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How to Build A High Deck Over A Steep Slope

Updated on August 11, 2012
Example of a Deck
Example of a Deck | Source


If you are going to build a deck that is over 5 feet off the ground, hangs over a steep slope, or both, then using the batterboard method to mark the footing locations will probably be difficult or not practical at all. Here’s a method to mark the footers for a high and steep deck so that you can build it yourself.

This is challenging project and can take at least one other person to help you. I have seen some people completed 2 story decks by themselves but for the sake of safety, even having someone watch you is better than having no one around when you get in to a serious problem like falling down.

The items you will need for this project will depend on the design. Below is a typical list of tools and materials.

Pressure treated wood for deck frame

Lumber for temporary beam, posts, level bases, braces, and stakes

Deck screws and nails

Hammer

Power Drill

Level

Measuring Tape

Plumb bob

Mason's or nylon string

Ladder

Marking chalk

As usual, the instructions assume that you have the proper approvals for your deck plans. This is especially important for high decks, decks over a slope, and high decks over a steep slope. It is especially important that the severity of the slope and type of soil is taken into consideration for the footers. The purpose of this is to prevent the footers from slowly sliding down the hill.

Add the ledger to the house first.

Add the outside frame to the ledger and support it with temporary posts. See Fig 1. Make sure that the posts are strongly held to the ground and to the frame. You will need to put a ladder against the suspended frame so it is critical that the temporary posts are placed securely.

Make sure the frame is square using the 3 4 5 carpenter triangle technique.

Make a level base to support the temporary posts. See Fig 2. If the slope is very steep, dig a level area for the wooden base to sit on. Surround the base with stakes to ensure that it doesn’t move.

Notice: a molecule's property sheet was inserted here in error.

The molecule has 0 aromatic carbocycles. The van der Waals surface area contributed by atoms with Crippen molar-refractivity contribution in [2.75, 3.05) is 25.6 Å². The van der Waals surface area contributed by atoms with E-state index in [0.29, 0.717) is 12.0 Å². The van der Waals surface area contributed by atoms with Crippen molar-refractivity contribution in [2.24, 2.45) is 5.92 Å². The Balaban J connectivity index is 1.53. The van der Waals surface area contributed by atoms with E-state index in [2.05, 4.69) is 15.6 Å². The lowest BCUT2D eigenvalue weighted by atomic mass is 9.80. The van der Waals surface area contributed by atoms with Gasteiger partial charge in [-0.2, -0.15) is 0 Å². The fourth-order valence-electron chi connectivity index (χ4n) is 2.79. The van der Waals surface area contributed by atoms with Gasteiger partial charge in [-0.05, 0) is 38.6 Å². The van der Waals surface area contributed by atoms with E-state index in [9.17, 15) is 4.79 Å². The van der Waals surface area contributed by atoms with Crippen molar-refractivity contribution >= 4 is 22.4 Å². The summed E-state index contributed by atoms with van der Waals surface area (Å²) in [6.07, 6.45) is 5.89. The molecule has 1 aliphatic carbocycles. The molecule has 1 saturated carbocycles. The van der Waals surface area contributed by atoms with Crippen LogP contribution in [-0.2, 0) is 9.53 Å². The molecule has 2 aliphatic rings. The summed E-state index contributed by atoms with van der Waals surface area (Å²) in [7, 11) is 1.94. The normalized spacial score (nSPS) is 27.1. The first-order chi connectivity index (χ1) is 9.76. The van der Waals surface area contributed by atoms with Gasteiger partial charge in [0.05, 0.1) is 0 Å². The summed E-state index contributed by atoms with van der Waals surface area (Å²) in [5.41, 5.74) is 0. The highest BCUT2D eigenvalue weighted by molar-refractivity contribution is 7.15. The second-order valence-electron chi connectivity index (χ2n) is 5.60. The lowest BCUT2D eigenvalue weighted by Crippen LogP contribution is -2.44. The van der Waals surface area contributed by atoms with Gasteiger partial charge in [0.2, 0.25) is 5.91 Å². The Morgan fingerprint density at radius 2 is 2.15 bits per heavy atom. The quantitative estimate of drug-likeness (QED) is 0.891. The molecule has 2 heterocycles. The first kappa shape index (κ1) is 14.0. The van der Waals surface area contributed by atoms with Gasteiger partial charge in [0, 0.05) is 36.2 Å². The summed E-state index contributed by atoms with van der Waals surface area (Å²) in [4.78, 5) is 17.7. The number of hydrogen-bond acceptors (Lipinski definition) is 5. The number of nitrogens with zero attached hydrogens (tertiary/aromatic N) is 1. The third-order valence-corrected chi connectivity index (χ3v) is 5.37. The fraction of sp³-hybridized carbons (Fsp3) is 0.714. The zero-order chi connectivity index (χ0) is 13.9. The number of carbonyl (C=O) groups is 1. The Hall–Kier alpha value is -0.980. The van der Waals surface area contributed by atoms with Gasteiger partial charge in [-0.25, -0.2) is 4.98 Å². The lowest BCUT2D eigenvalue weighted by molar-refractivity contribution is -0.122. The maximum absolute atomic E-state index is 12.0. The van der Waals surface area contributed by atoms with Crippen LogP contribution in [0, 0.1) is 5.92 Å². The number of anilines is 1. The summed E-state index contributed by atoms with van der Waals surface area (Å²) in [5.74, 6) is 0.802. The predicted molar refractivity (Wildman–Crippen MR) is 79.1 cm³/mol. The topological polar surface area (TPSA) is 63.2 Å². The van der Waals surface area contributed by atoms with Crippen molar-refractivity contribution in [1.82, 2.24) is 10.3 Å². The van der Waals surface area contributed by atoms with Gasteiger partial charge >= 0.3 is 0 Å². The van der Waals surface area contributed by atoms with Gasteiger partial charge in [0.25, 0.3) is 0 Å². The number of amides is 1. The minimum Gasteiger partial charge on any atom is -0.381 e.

Cut the posts to the height that will support the frame or frame with temporary support beam. See Fig 3. Make it about 6 inches longer than what you measured at first and then make a final cut when you are ready to use the post.

One method of supporting the outside frame is to place a temporary beam under the frame and let the posts go under it. See Fig 4. For this method, make the final cut for the post height and support the posts with 2x4s placed diagonally on at least 2 sides and level the posts. The 2 x 4s will act as braces. Once the posts are level, drive 2 x 4 stakes on the ground to hold the diagonal brace in place. Do this for at least one more posts.

Secure the posts to the base with toe nailing or screwing in at angles.

The other method is basically the same but a temporary beam is not used. See Fig 5. Instead, the posts are supporting the frame at the header. The posts are temporarily secured to the header with nails or screws. This method should not be used if the frame is more than 5 feet off the ground.

Determine the positions of the beams on the outer joists and mark the positions where the posts will go. See Fig 6. Drop a plumb bob from the marks and mark the position with a stake. Outline the footer’s size with marking chalk.

Once you have located where you will add the footings, you can build the rest of the deck using conventional methods. With decks higher than 5 feet, you may need a ladder to perform the remaining tasks. See Fig 7.


Fig 1.  View of frame (without support)
Fig 1. View of frame (without support) | Source
Fig 2. Level base installed
Fig 2. Level base installed | Source
Fig 3. Frame with temporary support
Fig 3. Frame with temporary support | Source
Fig 4. Deck frame with beam, temporary posts on level base, and braces
Fig 4. Deck frame with beam, temporary posts on level base, and braces | Source
Fig 5. Temporary posts secured at the deck header
Fig 5. Temporary posts secured at the deck header | Source
Fig 6. Dropping a plumb bob to locate the header
Fig 6. Dropping a plumb bob to locate the header | Source
Fig 7. Securing ladder with level base to build a high deck
Fig 7. Securing ladder with level base to build a high deck | Source

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